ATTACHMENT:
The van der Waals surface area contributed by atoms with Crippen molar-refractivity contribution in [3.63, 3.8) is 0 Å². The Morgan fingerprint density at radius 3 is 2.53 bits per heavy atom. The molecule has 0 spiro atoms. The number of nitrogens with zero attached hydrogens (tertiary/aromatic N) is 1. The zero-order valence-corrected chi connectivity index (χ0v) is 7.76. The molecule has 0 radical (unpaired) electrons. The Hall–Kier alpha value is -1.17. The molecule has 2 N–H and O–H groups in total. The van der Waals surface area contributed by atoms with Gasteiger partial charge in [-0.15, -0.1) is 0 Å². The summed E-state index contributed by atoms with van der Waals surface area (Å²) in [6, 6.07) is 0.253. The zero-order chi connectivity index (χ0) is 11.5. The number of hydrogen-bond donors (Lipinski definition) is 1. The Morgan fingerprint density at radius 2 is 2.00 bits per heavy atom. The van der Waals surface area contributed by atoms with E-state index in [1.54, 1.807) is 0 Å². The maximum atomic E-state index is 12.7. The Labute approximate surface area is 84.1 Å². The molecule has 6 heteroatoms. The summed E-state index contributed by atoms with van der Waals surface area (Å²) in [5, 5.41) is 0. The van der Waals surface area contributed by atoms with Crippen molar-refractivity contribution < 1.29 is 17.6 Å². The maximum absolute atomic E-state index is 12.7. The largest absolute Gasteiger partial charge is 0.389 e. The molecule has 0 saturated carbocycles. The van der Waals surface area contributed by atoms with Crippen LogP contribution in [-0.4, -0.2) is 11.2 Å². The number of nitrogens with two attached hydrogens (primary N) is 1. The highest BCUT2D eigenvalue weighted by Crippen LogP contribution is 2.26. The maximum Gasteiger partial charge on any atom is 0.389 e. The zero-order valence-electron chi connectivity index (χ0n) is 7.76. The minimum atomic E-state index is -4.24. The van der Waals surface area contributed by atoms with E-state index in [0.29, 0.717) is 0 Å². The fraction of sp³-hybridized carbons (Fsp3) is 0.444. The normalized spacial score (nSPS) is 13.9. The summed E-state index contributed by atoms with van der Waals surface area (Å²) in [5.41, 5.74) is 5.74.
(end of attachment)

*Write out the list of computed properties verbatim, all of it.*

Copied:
The van der Waals surface area contributed by atoms with Crippen molar-refractivity contribution in [3.63, 3.8) is 0 Å². The Morgan fingerprint density at radius 3 is 2.53 bits per heavy atom. The molecule has 0 spiro atoms. The number of nitrogens with zero attached hydrogens (tertiary/aromatic N) is 1. The zero-order valence-corrected chi connectivity index (χ0v) is 7.76. The molecule has 0 radical (unpaired) electrons. The Hall–Kier alpha value is -1.17. The molecule has 2 N–H and O–H groups in total. The van der Waals surface area contributed by atoms with Gasteiger partial charge in [-0.15, -0.1) is 0 Å². The summed E-state index contributed by atoms with van der Waals surface area (Å²) in [6, 6.07) is 0.253. The zero-order chi connectivity index (χ0) is 11.5. The number of hydrogen-bond donors (Lipinski definition) is 1. The Morgan fingerprint density at radius 2 is 2.00 bits per heavy atom. The van der Waals surface area contributed by atoms with E-state index in [1.54, 1.807) is 0 Å². The maximum atomic E-state index is 12.7. The Labute approximate surface area is 84.1 Å². The molecule has 6 heteroatoms. The summed E-state index contributed by atoms with van der Waals surface area (Å²) in [5, 5.41) is 0. The van der Waals surface area contributed by atoms with Crippen molar-refractivity contribution < 1.29 is 17.6 Å². The maximum absolute atomic E-state index is 12.7. The largest absolute Gasteiger partial charge is 0.389 e. The molecule has 0 saturated carbocycles. The van der Waals surface area contributed by atoms with Crippen LogP contribution in [-0.4, -0.2) is 11.2 Å². The number of nitrogens with two attached hydrogens (primary N) is 1. The highest BCUT2D eigenvalue weighted by Crippen LogP contribution is 2.26. The maximum Gasteiger partial charge on any atom is 0.389 e. The zero-order valence-electron chi connectivity index (χ0n) is 7.76. The minimum atomic E-state index is -4.24. The van der Waals surface area contributed by atoms with E-state index in [0.29, 0.717) is 0 Å². The fraction of sp³-hybridized carbons (Fsp3) is 0.444. The normalized spacial score (nSPS) is 13.9. The summed E-state index contributed by atoms with van der Waals surface area (Å²) in [5.41, 5.74) is 5.74.